Dentistry and orthodontic treatment helps diminish the presence of oral diseases.Yes, tooth decay and gum disease happen frequently due to poor oral hygiene habits. However, orthodontic treatment can help prevent those problems in the first place. Great oral care can prevent developing problems throughout your life. Even when these issues do happen, you won’t have to simply get your teeth pulled or let them decay and fall out of your mouth.

 

You have great orthodontic and dental options in the United States that allow you to keep your teeth, while many people across the globe have to lose them. Remember that the next time you think about skipping your oral care appointments. To reduce your risk for oral health diseases, you can call Belmar Orthodontics at (303) 225-9016 and ask about your orthodontic treatment plan.

 

-->

images of different colored retainers

Most patients spend 18-24 months with their orthodontic appliances. That’s about 78-104 weeks of your life with braces, and time that you don’t want to have wasted. The worst thing that can happen after getting your braces off is that your teeth go crooked once more. This can happen within the first month if you’re not careful. Luckily, dentists know this and we provide our patients with either removable retainers or permanent ones. See why retainers are so important for maintaining a straight smile for life and why you need one!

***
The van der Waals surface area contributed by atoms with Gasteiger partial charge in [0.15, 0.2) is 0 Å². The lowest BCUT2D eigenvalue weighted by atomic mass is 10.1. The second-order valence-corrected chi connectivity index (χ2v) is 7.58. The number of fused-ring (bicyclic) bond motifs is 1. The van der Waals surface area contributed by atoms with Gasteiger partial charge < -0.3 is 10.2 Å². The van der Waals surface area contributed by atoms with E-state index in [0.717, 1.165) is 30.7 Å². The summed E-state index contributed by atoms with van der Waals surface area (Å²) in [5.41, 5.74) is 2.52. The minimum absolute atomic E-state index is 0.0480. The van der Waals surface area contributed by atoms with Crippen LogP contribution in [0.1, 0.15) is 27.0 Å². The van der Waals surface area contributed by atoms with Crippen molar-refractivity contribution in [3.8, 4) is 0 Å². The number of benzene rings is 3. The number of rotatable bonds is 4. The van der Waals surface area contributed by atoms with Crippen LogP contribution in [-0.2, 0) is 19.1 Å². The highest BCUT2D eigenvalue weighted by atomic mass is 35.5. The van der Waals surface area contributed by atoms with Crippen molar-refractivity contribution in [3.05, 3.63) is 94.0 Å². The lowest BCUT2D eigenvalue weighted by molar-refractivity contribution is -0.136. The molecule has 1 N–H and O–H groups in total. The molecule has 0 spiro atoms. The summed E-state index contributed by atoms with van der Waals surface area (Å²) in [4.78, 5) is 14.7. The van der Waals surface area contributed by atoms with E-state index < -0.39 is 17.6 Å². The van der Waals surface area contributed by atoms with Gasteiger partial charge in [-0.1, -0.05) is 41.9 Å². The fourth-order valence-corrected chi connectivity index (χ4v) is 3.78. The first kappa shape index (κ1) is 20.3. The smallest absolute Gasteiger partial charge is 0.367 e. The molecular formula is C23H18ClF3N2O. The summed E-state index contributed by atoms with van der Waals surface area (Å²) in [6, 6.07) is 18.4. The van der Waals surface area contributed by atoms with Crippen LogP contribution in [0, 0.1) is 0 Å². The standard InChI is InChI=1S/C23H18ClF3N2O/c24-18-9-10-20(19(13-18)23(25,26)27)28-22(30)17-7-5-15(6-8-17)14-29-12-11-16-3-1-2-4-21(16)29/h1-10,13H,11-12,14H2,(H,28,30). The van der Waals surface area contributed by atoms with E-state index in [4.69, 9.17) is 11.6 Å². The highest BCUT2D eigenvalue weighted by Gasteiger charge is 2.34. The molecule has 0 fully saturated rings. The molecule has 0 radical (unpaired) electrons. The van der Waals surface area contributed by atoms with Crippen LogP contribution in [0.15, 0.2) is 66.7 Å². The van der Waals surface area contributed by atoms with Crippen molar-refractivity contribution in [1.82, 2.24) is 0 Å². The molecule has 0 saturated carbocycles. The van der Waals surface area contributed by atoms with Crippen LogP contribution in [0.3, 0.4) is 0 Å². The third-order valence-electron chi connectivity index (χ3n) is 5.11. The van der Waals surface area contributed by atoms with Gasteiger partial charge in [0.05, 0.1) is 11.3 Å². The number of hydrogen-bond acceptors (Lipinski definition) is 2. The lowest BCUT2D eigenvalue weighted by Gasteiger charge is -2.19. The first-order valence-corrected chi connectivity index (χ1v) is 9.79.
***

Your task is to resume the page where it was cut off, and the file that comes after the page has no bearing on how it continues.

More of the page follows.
Finishing Up with Braces

If you have gotten to the point in your orthodontic treatment that you need a retainer, congratulations! It has taken you 18-24 months to get that beautiful, straight smile you’ve wanted. No matter if you had lingual, ceramic, or metal braces, or if you opted for Invisalign treatment, you will still need an orthodontic appliance to keep your teeth straight. This isn’t something you want to wait on either, as studies show that your teeth start shifting back to their crooked state within the first month of getting braces off.